Americans Love to Give Gift Cards, But Hate to Get Them
Half of consumers plan to give a gift card this holiday season, but less than a third hope to receive them, according to a new survey.
Bankrate.com polled 1,000 adults about their holiday gift-giving habits, and found that a majority of respondents from all age groups will buy a gift card for a friend, family member or coworker this holiday season. Yet just 27% of those respondents prefer receiving gift cards over a tangible gift.
Younger millennials (age 18-25) view gift cards most unfavorably — 57% said they prefer tangible presents. Older baby boomers, 62-70 year olds, were the least likely to prefer an actual gift (44%). That group, though, is less likely to give a gift card as a present — 49% of Americans ages 62 to 70 and 37% of those 71 and older say they plan to give a gift card to a loved on this holiday season.
Read More: Faceoff: Are Gift Cards the Ideal Present or a Crime Against Christmas?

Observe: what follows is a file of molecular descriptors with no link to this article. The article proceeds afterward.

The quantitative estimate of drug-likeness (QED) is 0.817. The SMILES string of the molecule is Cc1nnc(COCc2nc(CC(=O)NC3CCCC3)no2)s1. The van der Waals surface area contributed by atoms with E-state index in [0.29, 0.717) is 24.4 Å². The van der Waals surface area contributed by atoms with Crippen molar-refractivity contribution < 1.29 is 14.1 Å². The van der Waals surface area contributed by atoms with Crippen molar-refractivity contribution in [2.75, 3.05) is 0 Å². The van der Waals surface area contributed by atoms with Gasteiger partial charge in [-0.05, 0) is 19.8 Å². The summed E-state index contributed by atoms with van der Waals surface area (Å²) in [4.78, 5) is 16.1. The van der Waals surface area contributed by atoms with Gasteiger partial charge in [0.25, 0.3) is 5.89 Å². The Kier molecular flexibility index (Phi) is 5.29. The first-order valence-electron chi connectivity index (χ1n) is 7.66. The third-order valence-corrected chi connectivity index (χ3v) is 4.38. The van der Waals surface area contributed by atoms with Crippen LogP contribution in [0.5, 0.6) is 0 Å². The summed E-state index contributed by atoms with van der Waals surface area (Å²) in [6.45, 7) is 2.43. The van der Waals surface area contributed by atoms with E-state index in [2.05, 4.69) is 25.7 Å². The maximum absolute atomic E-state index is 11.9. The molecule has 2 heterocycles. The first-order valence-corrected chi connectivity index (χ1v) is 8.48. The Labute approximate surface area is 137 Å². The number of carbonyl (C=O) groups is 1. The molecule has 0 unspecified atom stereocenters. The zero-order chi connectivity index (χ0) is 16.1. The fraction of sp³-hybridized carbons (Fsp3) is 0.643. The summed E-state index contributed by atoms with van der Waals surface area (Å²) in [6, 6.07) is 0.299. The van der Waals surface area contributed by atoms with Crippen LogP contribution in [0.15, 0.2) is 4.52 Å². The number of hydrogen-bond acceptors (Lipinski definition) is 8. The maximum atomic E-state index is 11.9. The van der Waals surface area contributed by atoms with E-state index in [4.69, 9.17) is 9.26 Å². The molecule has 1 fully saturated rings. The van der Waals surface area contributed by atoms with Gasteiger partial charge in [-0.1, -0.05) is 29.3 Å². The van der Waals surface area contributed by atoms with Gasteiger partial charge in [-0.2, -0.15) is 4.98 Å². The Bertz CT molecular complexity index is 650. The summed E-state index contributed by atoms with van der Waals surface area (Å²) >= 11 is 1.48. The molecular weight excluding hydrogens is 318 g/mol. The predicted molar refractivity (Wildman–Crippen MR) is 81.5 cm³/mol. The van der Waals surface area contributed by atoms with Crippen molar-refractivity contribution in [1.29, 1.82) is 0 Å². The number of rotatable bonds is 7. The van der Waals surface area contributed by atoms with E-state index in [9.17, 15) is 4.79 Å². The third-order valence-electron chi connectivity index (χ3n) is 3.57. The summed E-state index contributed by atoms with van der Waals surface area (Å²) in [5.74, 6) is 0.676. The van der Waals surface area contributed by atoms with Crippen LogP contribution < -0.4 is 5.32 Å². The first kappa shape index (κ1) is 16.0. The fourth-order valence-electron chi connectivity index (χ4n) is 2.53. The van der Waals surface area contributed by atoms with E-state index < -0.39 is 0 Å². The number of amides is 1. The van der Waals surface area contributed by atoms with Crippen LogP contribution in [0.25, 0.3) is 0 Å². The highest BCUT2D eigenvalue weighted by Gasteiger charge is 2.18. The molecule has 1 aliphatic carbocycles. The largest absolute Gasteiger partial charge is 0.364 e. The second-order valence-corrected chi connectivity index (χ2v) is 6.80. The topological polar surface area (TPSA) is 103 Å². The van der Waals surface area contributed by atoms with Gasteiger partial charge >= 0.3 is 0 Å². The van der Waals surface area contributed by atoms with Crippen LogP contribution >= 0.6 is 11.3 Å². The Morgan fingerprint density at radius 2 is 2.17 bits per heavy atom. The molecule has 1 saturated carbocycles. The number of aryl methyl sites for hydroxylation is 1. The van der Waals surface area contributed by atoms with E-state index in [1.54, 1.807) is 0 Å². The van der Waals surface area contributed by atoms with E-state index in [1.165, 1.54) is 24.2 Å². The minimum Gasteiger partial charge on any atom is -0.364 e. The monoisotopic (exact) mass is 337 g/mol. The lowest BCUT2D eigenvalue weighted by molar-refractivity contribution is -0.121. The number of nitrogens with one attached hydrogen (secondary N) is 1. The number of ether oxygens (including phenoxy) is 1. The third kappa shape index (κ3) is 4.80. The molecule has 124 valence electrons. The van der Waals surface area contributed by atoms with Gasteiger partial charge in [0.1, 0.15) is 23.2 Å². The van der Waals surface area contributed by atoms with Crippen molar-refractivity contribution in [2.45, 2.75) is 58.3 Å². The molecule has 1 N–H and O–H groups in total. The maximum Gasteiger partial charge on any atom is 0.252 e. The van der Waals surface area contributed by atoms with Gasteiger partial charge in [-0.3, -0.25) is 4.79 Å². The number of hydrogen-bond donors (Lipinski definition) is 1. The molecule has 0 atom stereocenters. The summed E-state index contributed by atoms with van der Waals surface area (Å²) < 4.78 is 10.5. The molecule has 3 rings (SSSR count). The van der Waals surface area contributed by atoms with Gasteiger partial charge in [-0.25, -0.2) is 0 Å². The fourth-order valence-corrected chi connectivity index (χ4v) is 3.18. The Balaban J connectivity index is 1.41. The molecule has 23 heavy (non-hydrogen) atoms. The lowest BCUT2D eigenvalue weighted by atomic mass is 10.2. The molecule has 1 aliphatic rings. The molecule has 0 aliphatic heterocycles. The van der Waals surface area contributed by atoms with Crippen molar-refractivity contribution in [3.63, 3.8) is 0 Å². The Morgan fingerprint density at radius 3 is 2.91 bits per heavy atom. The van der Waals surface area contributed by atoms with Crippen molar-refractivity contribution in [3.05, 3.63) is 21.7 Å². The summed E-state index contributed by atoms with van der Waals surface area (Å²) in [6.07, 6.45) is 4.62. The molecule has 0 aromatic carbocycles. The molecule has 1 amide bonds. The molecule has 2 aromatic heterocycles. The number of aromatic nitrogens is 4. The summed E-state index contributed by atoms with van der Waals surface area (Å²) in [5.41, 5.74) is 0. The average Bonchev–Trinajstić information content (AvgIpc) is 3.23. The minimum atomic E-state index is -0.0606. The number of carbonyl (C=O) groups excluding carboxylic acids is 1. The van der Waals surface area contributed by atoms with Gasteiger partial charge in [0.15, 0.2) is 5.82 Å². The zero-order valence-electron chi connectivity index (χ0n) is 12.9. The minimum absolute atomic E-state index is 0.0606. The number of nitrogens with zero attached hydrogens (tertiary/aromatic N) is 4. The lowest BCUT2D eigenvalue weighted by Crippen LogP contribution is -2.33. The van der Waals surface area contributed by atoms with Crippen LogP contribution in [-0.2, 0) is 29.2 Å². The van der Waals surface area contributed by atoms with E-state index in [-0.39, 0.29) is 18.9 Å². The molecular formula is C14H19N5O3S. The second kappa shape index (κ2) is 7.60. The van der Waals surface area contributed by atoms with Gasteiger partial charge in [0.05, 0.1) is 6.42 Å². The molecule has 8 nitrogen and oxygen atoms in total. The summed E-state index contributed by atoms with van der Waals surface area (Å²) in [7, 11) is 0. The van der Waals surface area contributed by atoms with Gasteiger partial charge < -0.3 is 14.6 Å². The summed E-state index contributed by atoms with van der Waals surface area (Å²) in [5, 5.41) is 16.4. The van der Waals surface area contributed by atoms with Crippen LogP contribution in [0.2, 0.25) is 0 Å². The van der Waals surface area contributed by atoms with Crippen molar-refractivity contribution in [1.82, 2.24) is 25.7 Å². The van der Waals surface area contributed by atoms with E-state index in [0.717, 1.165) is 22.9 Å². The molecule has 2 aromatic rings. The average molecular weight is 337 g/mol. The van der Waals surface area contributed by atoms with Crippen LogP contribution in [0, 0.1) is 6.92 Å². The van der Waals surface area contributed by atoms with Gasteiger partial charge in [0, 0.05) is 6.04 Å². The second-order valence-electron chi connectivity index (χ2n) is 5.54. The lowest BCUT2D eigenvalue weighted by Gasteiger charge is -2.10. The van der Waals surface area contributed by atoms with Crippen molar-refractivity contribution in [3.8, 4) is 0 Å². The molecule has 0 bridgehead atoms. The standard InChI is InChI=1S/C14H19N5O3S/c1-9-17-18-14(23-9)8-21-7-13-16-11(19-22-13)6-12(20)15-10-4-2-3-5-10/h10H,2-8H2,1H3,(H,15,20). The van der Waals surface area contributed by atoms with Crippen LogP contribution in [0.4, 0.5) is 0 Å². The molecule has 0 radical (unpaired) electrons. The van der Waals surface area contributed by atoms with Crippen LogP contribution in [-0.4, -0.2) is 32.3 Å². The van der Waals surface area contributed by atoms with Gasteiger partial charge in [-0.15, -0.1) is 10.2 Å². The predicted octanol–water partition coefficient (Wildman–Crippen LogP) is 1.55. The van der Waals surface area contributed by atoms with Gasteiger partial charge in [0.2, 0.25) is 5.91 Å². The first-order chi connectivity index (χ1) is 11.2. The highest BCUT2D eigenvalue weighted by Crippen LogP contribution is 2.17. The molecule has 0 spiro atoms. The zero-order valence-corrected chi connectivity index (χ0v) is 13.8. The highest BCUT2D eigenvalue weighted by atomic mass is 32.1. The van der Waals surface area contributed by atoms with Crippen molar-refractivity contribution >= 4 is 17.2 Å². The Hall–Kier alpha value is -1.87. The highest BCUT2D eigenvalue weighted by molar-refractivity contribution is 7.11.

It's a contentious topic to be sure — and one two Money writers debated in 2014, when 37% of consumers said they were hoping to get a gift card over the holidays. (In 2012, that statistic was a considerably higher 45%).
But not all gift cards are created equal, WalletHub notes. In a report released Thursday, the site ranked gift cards by popularity, average discount, average resale value, retailer appeal, and shipping fees. Target and Netflix gift cards came in first and second, respectively. Zara and Etsy got the poorest rankings.
Last year, gift cards were the most popular type of present for the ninth year in a row. Even more stunning? About $1 billion of the money on them went unused.